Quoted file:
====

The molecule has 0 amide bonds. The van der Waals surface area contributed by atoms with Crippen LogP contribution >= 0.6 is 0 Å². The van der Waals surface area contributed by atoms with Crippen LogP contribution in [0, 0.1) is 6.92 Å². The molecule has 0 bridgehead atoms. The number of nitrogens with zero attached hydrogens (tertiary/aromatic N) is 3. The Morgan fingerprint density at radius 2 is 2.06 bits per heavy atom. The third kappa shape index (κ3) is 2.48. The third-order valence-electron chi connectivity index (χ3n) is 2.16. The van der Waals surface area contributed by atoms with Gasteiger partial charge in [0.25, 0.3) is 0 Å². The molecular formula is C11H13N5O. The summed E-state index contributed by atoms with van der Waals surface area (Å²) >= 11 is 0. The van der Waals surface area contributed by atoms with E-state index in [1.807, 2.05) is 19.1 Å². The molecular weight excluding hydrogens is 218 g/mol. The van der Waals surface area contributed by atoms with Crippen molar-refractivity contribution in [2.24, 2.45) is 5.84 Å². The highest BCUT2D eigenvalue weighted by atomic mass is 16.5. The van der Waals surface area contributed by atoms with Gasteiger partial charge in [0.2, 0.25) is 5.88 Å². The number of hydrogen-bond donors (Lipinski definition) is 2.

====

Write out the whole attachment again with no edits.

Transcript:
The molecule has 0 amide bonds. The van der Waals surface area contributed by atoms with Crippen LogP contribution >= 0.6 is 0 Å². The van der Waals surface area contributed by atoms with Crippen LogP contribution in [0, 0.1) is 6.92 Å². The molecule has 0 bridgehead atoms. The number of nitrogens with zero attached hydrogens (tertiary/aromatic N) is 3. The Morgan fingerprint density at radius 2 is 2.06 bits per heavy atom. The third kappa shape index (κ3) is 2.48. The third-order valence-electron chi connectivity index (χ3n) is 2.16. The van der Waals surface area contributed by atoms with Gasteiger partial charge in [0.25, 0.3) is 0 Å². The molecular formula is C11H13N5O. The summed E-state index contributed by atoms with van der Waals surface area (Å²) >= 11 is 0. The van der Waals surface area contributed by atoms with E-state index in [1.807, 2.05) is 19.1 Å². The molecular weight excluding hydrogens is 218 g/mol. The van der Waals surface area contributed by atoms with Crippen molar-refractivity contribution in [2.24, 2.45) is 5.84 Å². The highest BCUT2D eigenvalue weighted by atomic mass is 16.5. The van der Waals surface area contributed by atoms with Gasteiger partial charge in [0.2, 0.25) is 5.88 Å². The number of hydrogen-bond donors (Lipinski definition) is 2.